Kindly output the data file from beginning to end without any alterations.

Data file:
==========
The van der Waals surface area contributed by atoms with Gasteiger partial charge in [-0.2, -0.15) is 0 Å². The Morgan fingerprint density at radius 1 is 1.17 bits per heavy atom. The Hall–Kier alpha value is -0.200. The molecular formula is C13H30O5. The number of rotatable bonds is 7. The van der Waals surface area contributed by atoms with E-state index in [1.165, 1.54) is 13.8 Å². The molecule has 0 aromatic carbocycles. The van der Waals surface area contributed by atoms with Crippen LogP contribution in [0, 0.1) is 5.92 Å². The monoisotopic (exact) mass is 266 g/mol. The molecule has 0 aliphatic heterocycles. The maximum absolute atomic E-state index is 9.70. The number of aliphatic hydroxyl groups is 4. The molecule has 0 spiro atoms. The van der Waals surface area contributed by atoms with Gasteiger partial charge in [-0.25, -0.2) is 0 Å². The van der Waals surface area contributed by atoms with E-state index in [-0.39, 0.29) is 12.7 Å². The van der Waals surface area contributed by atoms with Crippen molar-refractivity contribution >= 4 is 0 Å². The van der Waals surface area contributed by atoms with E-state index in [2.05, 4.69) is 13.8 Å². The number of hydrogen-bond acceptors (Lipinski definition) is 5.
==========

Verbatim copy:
The van der Waals surface area contributed by atoms with Gasteiger partial charge in [-0.2, -0.15) is 0 Å². The Morgan fingerprint density at radius 1 is 1.17 bits per heavy atom. The Hall–Kier alpha value is -0.200. The molecular formula is C13H30O5. The number of rotatable bonds is 7. The van der Waals surface area contributed by atoms with E-state index in [1.165, 1.54) is 13.8 Å². The molecule has 0 aromatic carbocycles. The van der Waals surface area contributed by atoms with Crippen LogP contribution in [0, 0.1) is 5.92 Å². The monoisotopic (exact) mass is 266 g/mol. The molecule has 0 aliphatic heterocycles. The maximum absolute atomic E-state index is 9.70. The number of aliphatic hydroxyl groups is 4. The molecule has 0 spiro atoms. The van der Waals surface area contributed by atoms with Gasteiger partial charge in [-0.25, -0.2) is 0 Å². The van der Waals surface area contributed by atoms with E-state index in [-0.39, 0.29) is 12.7 Å². The van der Waals surface area contributed by atoms with Crippen molar-refractivity contribution >= 4 is 0 Å². The van der Waals surface area contributed by atoms with E-state index in [2.05, 4.69) is 13.8 Å². The number of hydrogen-bond acceptors (Lipinski definition) is 5.